The now famous Steele Dossier has always been controversial. News editors early on affixed the terms “unverified” and “unsubstantiated.” Reknowned Washington Post reporter Bob Woodward even called it “garbage.” Be that as it may, former CIA station chief John Sipher put the dossier in greater context in a lengthy article which he published on Just Security:
One large portion of the dossier is crystal clear, certain, consistent and corroborated. Russia’s goal all along has been to do damage to America and our leadership role in the world. Also, the methods described in the report fit the Russians to a tee. If the remainder of the report is largely true, Russia has a powerful weapon to help achieve its goal.
First Sipher defined the difference between what journalists do in information gathering and what intelligence operatives do. [Emphasis Sipher’s]
I spent almost thirty years producing what CIA calls “raw reporting” from human agents. At heart, this is what Orbis did. They were not producing finished analysis, but were passing on to a client distilled reporting that they had obtained in response to specific questions. The difference is crucial, for it is the one that American journalists routinely fail to understand. When disseminating a raw intelligence report, an intelligence agency is not vouching for the accuracy of the information provided by the report’s sources and/or subsources. Rather it is claiming that it has made strenuous efforts to validate that it is reporting accurately what the sources/subsources claim has happened. The onus for sorting out the veracity and for putting the reporting in context against other reporting – which may confirm or deny the new report – rests with the intelligence community’s professional analytic cadre. In the case of the dossier, Orbis was not saying that everything that it reported was accurate, but that it had made a good-faith effort to pass along faithfully what its identified insiders said was accurate. This is routine in the intelligence business. And this form of reporting is often a critical product in putting together more final intelligence assessments.
Then Sipher distills down the 35 page document to its essentials:
The report also alleged that the internal Russian intelligence service (FSB) had developed potentially compromising material on Trump, to include details of “perverted sexual acts” which were arranged and monitored by the FSB. Specifically, the compromising material, according to this entry in the report, included an occasion when Trump hired the presidential suite at a top Moscow hotel which had hosted President and Mrs. Obama, and employed prostitutes to defile the bed where the President had slept. Four separate sources also described “unorthodox” and embarrassing behavior by Trump over the years that the FSB believed could be used to blackmail the then presidential candidate.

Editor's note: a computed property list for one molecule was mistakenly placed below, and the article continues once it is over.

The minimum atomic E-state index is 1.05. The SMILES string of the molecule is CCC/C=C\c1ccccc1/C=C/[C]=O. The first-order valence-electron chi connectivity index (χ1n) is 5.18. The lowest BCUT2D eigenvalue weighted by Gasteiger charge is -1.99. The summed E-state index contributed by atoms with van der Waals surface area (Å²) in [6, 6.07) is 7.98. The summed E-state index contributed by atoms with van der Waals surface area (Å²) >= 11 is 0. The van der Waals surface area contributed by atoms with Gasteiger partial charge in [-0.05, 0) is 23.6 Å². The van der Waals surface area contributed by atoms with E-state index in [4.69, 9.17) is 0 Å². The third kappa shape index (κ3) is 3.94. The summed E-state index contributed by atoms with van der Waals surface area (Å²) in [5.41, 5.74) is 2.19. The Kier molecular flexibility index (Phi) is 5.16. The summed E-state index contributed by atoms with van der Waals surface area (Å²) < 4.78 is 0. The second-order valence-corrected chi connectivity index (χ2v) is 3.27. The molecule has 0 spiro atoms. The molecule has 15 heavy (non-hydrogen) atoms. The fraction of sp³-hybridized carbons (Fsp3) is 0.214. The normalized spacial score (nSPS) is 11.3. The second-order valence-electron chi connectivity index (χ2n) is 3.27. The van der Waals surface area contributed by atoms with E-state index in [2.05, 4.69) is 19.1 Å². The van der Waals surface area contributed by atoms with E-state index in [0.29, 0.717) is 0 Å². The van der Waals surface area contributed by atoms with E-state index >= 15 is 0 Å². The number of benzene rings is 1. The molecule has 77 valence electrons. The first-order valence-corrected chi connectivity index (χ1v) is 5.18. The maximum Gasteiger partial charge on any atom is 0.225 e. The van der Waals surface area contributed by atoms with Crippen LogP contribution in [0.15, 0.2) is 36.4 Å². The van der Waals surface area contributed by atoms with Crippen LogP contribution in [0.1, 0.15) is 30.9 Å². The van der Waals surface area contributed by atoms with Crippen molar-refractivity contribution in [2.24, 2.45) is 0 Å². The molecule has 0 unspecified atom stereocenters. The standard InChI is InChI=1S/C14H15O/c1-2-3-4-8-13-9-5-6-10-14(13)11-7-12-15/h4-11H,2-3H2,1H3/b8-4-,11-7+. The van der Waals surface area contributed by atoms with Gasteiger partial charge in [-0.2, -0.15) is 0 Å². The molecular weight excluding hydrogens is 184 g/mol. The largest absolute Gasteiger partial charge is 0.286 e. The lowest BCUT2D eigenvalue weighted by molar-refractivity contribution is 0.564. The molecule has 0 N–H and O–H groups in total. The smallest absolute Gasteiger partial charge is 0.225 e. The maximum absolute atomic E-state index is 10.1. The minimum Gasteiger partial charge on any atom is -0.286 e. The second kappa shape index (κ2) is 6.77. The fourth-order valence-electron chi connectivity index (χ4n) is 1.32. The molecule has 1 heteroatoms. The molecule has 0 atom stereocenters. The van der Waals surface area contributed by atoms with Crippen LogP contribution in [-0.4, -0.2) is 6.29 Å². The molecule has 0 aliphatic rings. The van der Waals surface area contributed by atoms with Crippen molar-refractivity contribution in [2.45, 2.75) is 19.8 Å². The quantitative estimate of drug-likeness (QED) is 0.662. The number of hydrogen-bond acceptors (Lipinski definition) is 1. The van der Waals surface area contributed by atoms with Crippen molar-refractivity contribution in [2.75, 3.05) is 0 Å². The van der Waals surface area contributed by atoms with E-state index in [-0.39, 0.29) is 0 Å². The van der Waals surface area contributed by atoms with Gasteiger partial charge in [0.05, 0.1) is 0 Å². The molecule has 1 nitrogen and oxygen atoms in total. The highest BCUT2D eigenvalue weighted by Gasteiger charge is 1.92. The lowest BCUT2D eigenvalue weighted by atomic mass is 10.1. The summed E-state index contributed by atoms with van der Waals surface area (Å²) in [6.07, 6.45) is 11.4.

The report stated that Russian President Putin was supportive of the effort to cultivate Trump, and the primary aim was to sow discord and disunity within the U.S. and the West. The dossier of FSB-collected information on Hillary Clinton was managed by Kremlin chief spokesman Dimitry Peskov.
Subsequent reports provide additional detail about the conspiracy, which includes information about cyber-attacks against the U.S. They allege that Paul Manafort managed the conspiracy to exploit political information on Hillary Clinton in return for information on Russian oligarchs outside Russia, and an agreement to “sideline” Ukraine as a campaign issue. Trump campaign operative Carter Page is also said to have played a role in shuttling information to Moscow, while Trump’s personal lawyer, Michael Cohen, reportedly took over efforts after Manafort left the campaign, personally providing cash payments for Russian hackers. In one account, Putin and his aides expressed concern over kick-backs of cash to Manafort from former Ukrainian President Viktor Yanukovych, which they feared might be discoverable by U.S. authorities. The Kremlin also feared that the U.S. might stumble onto the conspiracy through the actions of a Russian diplomat in Washington, Mikhail Kalugin, and therefore had him withdrawn, according to the reports. [Emphasis mine]
What follows is lengthy discussion on the methodology used in gathering the information and an illumination and expansion of the substantive content of the Steele Dossier. This is a novella in length and well worth the read for anybody who would seek to understand this topic.